Old cultures and portraits::Tribes of Arunachal Pradesh.

 

Below are the very rare portraits of the ancient Indigenous Tribes of Arunachal Pradesh.
All the pictures were taken when before Arunachal Pradesh was an full fledged state. So, the below picture depicts the History of Arunachalee people, when they first came to the consciousness about the world wide civilization.

Group of Hill Miris ( now called Nyishi's )

Group of Hill Miris ( now called Nyishi’s ) , Arunachal Pradesh

These Hill Miris are from the Kamla River valley, possibly from the settlement of Bidak or another Hill Miri settlement in the lower valley. Their earrings, machete, pipe, animal-skin bag, cane-belt, wrist guard (left arm of the central man) and general hair style are common throughout much of the Subansiri region…. However, the leaf head cover, heavy cane-work arm guard (central man’s right arm), cloth penis cover (man far left in background), grass penis cover (half visible on the far right) and textile (almost a coat, with narrow, dark borders on the central man) were more typical of the Kamla River area. (1945).

Portrait of a Digaru Mishmi woman


Portrait of a Digaru Mishmi woman, Arunachal Pradesh

 

This Digaru Mishmi woman is standing in the plains of Assam, probably near the town of Sadiya. She wears typical Digaru textiles, headband and ornaments, especially the earrings and the necklace of metal discs. She also wears a pair of jungle cat teeth and a key, hanging from her necklaces. (1937).

Sherdukpen dancer

 

Sherdukpen dancer, Arunachal Pradesh, India

This Sherdukpen dancer with a wooden mask is a figure in a version of a yak dance performed widely across the Tibetan Buddhist world. The dance tells the story of three sons, one of whom is dispossessed but is helped by a yak. He is performing for J. P. Mills, Adviser to the Governor of Assam for Tribal Areas. Mills came to meet the Sherdukpen Sat Rajas (‘Seven Kings’) at their winter camp on the Belsiri River, east of Charduar in Assam, where they presented him with an honorary scarf. Each year Sherdukpens (and other Arunachal tribes) came to Charduar to receive annual payments from the government. Charduar was the headquarters of the Balipara Frontier Tract, which included most of the eastern districts of present-day Arunachal Pradesh, where Sherdukpens (Akas, Mijis, Monpas and Buguns) live. Charduar (‘Four-Door/Gate’) was one of several duars along the base of the eastern Himalayas where hill tribes came to transact business with the rulers of the plains. Many tribes received an annual payment (posa) in goods and/or cash in return for not raiding villages in the plains. For some tribes, these payments continued for several years even after 1947. (1944)

Apatani boy during a ritual procession

 

Apatani boy during a ritual procession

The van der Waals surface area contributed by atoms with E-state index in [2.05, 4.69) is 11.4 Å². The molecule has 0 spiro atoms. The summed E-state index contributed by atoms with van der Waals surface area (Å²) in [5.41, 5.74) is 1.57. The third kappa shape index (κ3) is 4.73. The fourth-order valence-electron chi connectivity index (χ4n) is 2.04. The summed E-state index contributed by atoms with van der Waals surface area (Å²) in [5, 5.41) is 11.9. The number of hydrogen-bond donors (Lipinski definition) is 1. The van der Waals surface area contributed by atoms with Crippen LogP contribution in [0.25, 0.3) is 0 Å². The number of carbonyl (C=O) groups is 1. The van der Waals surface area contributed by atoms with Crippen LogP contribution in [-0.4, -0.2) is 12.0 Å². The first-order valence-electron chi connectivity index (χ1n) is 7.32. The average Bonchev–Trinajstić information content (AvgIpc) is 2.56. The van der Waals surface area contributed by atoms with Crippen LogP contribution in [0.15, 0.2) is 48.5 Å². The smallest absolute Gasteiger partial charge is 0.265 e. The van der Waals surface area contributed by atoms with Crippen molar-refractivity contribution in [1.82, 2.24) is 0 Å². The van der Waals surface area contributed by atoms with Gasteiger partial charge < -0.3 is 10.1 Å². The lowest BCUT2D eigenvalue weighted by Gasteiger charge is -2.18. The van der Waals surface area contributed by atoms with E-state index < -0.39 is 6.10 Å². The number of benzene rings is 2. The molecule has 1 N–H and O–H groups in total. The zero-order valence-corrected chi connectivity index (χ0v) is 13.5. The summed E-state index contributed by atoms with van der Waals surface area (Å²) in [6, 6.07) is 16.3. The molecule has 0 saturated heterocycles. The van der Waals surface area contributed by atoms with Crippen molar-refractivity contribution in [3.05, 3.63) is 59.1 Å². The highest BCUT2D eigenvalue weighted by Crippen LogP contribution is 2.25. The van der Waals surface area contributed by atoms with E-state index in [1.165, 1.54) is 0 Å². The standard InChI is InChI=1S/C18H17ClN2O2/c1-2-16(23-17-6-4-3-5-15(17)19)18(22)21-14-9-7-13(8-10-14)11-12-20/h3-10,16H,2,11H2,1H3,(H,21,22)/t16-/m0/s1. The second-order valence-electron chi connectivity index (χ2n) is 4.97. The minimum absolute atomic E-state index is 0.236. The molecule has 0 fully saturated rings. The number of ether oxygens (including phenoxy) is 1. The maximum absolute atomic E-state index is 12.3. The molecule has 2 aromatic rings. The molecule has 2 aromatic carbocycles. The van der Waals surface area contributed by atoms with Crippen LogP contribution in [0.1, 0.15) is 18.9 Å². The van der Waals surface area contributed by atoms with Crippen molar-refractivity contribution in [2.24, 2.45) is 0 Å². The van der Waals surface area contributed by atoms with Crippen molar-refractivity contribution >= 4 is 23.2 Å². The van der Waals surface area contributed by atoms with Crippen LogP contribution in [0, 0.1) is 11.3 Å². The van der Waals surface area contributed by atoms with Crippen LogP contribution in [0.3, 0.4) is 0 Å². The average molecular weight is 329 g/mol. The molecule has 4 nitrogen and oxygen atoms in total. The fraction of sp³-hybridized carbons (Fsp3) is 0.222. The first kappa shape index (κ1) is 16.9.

This Apatani boy, standing in the paddy fields, is part of a longer procession led by a shaman during a large feast. He carries a brass plate and a bamboo stick, wrapped in cloth, with which to strike it (the only musical instrument used by Apatanis). He also wears a necklace… of expensive conch-shell beads, a man’s hair knot with skewer, a string of metal beads on the hair line and cane rings below the knee. Each year, several Apatani families celebrate this three-week long feast, involving mithun and cow sacrifice, public chanting by the shaman and complex gift-giving between the feast sponsor and various kin and ceremonial friends. During the procession, which takes place more than a week after the large animal sacrifice on the first day, the shaman leads a long line of young boys and men belonging to the sponsor’s clan. Dressed in ceremonial finery, they walk through the entire Apatani valley (only 8 kilometres long and 4 across), visiting all nine villages and each ritual platform in each village. At every platform, they perform a simple dance and are given food and drink.

Leader of Sherdukpen Sat Rajas

 

Leader of Sherdukpen Sat Rajas

This Sherdukpen man is the leader of the Sat Rajas (‘Seven Kings’), the representatives of a few Sherdukpen villages who came to the plains to transact business with the government. (1944) He wears ceremonial clothes and a hat influenced by eastern Bhutanese and Tibetan traditions. J. P. Mills, Adviser to the Governor of Assam for Tribal Areas, met the Sherdukpens at their winter camp on the Belsiri River, east of Charduar, where they presented him with an honorary scarf. Each year Sherdukpens (and other Arunachal tribes) came to Charduar, in Assam, to receive annual payments from the government. Charduar was the headquarters of the Balipara Frontier Tract, which included most of the eastern districts of present-day Arunachal Pradesh, where Sherdukpens (Akas, Mijis, Monpas and Buguns) live. Charduar (‘Four-Door/Gate’) was one of several duars along the base of the eastern Himalayas where hill tribes came to transact business with the rulers of the plains. Many tribes received an annual payment (posa) in goods and/or cash in return for not raiding villages in the plains. For some tribes, these payments continued for several years even after 1947.